Wild Arizona: Plenty of Animals (and Not Many People)

Cabeza Prieta National Wildlife Refuge | Courtesy of U.S. Fish and Wildlife Service

Cabeza Prieta National Wildlife Refuge | Courtesy of U.S. Fish and Wildlife Service

EDITOR’S NOTE: Each afternoon in September, in honor of the 50th anniversary of the Wilderness Act, we’re spotlighting three of Arizona’s 90 wilderness areas. For more information about any of the state’s wilderness areas, visit Wilderness.net, a collaboration between several wilderness-related organizations. The information here comes from that site and the wilderness areas’ managing agencies. Always contact the managing agency before visiting a wilderness to learn about any restrictions that may be in effect. To see our entire Wild Arizona series, click here

Cabeza Prieta Wilderness
At 803,418 acres, this wilderness is the largest in Arizona. It includes almost all of the Cabeza Prieta National Wildlife Refuge, and its terrain includes Sonoran Desert valleys, rugged mountains, sand dunes and lava flows. On most days, the only man-made sound you might here is a military airplane overhead.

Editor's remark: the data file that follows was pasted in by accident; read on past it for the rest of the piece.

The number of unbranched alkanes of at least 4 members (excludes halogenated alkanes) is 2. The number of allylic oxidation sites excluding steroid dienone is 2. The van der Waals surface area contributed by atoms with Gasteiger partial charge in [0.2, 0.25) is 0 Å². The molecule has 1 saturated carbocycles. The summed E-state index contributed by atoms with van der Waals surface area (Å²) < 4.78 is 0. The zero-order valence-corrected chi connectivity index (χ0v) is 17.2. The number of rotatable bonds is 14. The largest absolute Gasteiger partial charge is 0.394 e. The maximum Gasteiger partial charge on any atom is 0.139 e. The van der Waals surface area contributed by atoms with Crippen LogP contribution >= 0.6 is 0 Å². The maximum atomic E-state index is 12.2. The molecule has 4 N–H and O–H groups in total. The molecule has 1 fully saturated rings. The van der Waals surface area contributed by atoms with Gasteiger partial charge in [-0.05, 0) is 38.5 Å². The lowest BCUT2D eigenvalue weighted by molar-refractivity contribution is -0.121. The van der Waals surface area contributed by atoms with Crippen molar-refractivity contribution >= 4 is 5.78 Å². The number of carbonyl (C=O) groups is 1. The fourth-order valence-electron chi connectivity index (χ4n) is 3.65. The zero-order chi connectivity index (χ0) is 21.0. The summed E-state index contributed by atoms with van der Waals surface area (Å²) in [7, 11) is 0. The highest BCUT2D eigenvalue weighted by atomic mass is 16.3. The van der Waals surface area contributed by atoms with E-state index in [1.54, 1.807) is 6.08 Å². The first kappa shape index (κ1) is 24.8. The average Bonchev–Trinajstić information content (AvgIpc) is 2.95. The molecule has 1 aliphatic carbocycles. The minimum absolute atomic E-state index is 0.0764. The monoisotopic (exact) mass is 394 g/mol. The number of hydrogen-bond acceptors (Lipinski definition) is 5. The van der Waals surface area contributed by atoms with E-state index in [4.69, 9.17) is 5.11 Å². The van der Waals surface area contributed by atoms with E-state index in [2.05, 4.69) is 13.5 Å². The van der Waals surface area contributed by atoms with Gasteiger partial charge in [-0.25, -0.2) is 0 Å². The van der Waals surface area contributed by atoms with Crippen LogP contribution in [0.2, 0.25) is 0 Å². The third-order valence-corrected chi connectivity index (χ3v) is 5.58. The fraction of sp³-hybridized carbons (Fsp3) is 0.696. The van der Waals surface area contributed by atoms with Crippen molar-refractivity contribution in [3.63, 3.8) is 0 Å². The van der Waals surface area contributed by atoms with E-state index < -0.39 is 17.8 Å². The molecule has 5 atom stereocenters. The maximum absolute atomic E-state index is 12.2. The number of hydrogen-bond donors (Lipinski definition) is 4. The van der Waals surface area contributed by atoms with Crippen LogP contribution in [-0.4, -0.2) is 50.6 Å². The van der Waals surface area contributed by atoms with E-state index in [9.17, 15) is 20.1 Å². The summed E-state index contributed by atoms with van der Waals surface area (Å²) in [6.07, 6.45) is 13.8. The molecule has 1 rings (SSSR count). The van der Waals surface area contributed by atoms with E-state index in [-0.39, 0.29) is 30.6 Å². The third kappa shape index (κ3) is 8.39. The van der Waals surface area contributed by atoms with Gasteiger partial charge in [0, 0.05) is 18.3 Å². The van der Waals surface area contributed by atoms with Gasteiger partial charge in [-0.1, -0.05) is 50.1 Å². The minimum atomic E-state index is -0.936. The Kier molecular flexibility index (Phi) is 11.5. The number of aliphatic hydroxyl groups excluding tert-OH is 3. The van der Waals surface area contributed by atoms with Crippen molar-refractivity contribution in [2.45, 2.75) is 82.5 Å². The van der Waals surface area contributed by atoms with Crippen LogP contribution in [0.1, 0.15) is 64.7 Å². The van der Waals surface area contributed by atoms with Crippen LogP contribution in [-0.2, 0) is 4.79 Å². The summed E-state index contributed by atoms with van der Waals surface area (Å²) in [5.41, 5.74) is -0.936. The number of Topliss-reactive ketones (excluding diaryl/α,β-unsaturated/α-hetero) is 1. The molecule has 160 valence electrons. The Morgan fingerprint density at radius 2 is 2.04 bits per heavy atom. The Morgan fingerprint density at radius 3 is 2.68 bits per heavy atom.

Location: West of Tucson
Established: 1990
Size: 803,418 acres
Managed by: U.S. Fish and Wildlife Service
Contact: 520-387-6483 or www.fws.gov/refuge/Cabeza_Prieta

Apache Creek Wilderness
Junipers, piñon pines, granite boulders and ponderosas define the scenery here. The wilderness includes about 5 miles of trails and is a habitat for mountain lions and numerous bird species.

Location: Between Seligman and Prescott
Established: 1984
Size: 5,666 acres
Managed by: U.S. Forest Service
Contact: Chino Valley Ranger District, 928-777-2200 or www.fs.usda.gov/prescott

Gibraltar Mountain Wilderness
The mountain for which this wilderness is named rises only 1,568 above sea level. You might catch a glimpse of desert bighorn sheep here, and plants such as creosote, chollas, barrel cactuses and paloverdes are plentiful here. You likely won’t see any other people — this wilderness doesn’t get many human visitors.

Location: East of Parker
Established: 1990
Size: 18,790 acres
Managed by: Bureau of Land Management
Contact: Lake Havasu Field Office, 928-505-1200 or www.blm.gov/az

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